But at the time, Albert knew nothing about Stone — “I had no idea who he was.” He just wanted the river to get the legal recognition that his ancestors had fought for for decades. When the Waitangi Tribunal arrived in Whanganui in the 1990s, people had been fighting for their rights for more than 100 years. Years of development had worsened their flow: the fish were exhausted – some species had completely disappeared – and the river was no longer the main source of food. Sewage discharges and runoff from riverside farms polluted the water, and local MARori continued to live in poverty. According to Maori belief, all Mauri things have a life force and a personality. As the water quality of the river deteriorated, the Mauri of the river were not respected, which affected the Mauri of the inhabitants, who relied on the river to preserve them. Operations manager Rebecca Larkin says Genesis is trying to mitigate the environmental impact by avoiding water abstraction in certain areas and implementing week-long “zero water periods” each year when the river is low and warmer. She notes that the company is one of the groups working with Albert to manage the river. Daniel`s monitoring found more sediment even in the upper reaches of the river than in nearby streams. Forestry, four-wheeled trails and other human influences are factors, but there is something else. “In Bangladesh, the river is considered our mother,” says Mohammad Abdul Matin, secretary-general of Bangladesh Poribesh Andolon, a Dhaka-based environmental group.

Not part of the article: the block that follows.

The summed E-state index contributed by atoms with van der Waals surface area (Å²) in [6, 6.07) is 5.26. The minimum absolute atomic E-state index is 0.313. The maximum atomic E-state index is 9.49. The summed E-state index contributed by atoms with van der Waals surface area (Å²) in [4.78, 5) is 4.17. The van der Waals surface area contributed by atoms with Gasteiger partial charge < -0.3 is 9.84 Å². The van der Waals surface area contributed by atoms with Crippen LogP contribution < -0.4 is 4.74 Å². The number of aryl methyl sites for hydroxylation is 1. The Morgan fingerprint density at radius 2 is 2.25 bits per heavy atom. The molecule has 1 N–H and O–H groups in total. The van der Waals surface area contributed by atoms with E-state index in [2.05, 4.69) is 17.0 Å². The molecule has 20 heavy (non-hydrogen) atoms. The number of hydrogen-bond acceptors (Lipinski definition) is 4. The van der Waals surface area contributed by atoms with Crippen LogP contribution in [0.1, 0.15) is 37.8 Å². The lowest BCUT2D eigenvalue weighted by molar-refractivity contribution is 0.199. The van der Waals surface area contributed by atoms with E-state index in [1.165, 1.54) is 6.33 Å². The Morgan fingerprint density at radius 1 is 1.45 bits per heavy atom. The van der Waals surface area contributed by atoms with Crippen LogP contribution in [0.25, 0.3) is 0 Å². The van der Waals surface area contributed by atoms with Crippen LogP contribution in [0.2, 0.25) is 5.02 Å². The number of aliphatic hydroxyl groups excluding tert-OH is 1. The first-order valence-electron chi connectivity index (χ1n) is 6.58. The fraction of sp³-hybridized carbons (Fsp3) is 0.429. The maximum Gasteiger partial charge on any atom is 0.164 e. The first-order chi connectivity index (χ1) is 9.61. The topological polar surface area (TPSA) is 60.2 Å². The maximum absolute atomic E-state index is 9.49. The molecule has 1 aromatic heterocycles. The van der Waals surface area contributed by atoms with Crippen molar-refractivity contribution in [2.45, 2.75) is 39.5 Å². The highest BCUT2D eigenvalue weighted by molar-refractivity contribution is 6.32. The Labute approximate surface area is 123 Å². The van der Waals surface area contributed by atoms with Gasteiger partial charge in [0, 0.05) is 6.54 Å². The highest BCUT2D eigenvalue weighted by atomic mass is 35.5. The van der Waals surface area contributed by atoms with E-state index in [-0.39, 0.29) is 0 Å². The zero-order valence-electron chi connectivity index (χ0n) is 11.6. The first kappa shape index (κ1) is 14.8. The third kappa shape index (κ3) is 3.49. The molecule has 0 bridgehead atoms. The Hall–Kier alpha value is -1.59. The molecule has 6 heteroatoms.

Because Bangladesh is located where three major rivers converge and flow into the Bay of Bengal, nearly 100 percent of his country is a delta country, he told NPR. Because the law appoints two guardians to act on behalf of the river — one from the New Zealand government, the other from the Whanganui Iwi or Maori group — it is unique in that it legally binds the river to the tribe, Finlayson says. Planting trees can reduce soil erosion in the river by 90 percent, Cooper says, though it leaves the land vulnerable for several years between felling a stand of trees and the arrival of new seedlings. Albert was not disturbed by the sewage in which they fished and played. But the degraded river was emblematic of a larger problem: a struggle that dates back to the 1870s to preserve the river and its relationship with Maori. As early as 1870, Maori began petitioning the colonial government to enforce their rights. Over the following decades, petitions were repeatedly received by the government in the New Zealand capital Wellington. In the 1920s and 1930s, Albert`s grandmother and siblings brought everything they could. The theory of rights over nature was proposed in the 1970s by the American jurist Christopher D. Stone as a strategic strategy for environmental protection. In Ecuador and Bolivia, the relevant legal texts use morally charged language and rich references to indigenous communities that clearly indicate the intended custodians of the natural resources of nations. Daniel initially had mixed feelings that the river had been declared to be alive.